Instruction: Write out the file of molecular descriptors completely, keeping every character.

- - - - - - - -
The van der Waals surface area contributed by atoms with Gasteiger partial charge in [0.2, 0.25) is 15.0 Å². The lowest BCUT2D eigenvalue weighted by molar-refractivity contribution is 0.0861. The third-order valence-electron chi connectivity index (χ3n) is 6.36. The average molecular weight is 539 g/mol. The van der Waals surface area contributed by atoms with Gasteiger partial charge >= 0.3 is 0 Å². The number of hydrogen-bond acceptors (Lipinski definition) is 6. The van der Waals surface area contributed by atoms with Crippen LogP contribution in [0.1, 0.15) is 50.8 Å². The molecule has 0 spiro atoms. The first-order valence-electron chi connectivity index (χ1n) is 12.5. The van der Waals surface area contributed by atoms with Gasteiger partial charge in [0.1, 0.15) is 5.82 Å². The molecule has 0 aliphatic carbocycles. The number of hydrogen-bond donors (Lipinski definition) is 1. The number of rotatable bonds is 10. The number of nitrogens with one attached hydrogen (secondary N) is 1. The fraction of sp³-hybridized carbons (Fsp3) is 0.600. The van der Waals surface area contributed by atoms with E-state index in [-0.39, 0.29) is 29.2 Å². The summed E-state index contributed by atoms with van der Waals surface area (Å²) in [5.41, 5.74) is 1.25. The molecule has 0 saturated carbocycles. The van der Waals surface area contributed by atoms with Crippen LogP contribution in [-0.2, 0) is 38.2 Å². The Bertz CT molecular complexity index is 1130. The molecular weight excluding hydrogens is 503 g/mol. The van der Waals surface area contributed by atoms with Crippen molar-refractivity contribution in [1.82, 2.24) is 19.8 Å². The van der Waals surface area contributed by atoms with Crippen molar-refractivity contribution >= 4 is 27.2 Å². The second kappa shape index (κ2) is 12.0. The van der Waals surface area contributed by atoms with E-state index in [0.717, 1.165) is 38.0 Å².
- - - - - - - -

The van der Waals surface area contributed by atoms with Gasteiger partial charge in [0.2, 0.25) is 15.0 Å². The lowest BCUT2D eigenvalue weighted by molar-refractivity contribution is 0.0861. The third-order valence-electron chi connectivity index (χ3n) is 6.36. The average molecular weight is 539 g/mol. The van der Waals surface area contributed by atoms with Gasteiger partial charge >= 0.3 is 0 Å². The number of hydrogen-bond acceptors (Lipinski definition) is 6. The van der Waals surface area contributed by atoms with Crippen LogP contribution in [0.1, 0.15) is 50.8 Å². The molecule has 0 spiro atoms. The first-order valence-electron chi connectivity index (χ1n) is 12.5. The van der Waals surface area contributed by atoms with Gasteiger partial charge in [0.1, 0.15) is 5.82 Å². The molecule has 0 aliphatic carbocycles. The number of hydrogen-bond donors (Lipinski definition) is 1. The number of rotatable bonds is 10. The number of nitrogens with one attached hydrogen (secondary N) is 1. The fraction of sp³-hybridized carbons (Fsp3) is 0.600. The van der Waals surface area contributed by atoms with E-state index in [-0.39, 0.29) is 29.2 Å². The summed E-state index contributed by atoms with van der Waals surface area (Å²) in [5.41, 5.74) is 1.25. The molecule has 0 saturated carbocycles. The van der Waals surface area contributed by atoms with Crippen LogP contribution in [-0.2, 0) is 38.2 Å². The Bertz CT molecular complexity index is 1130. The molecular weight excluding hydrogens is 503 g/mol. The van der Waals surface area contributed by atoms with Crippen molar-refractivity contribution in [1.82, 2.24) is 19.8 Å². The van der Waals surface area contributed by atoms with Crippen molar-refractivity contribution >= 4 is 27.2 Å². The second kappa shape index (κ2) is 12.0. The van der Waals surface area contributed by atoms with E-state index in [0.717, 1.165) is 38.0 Å².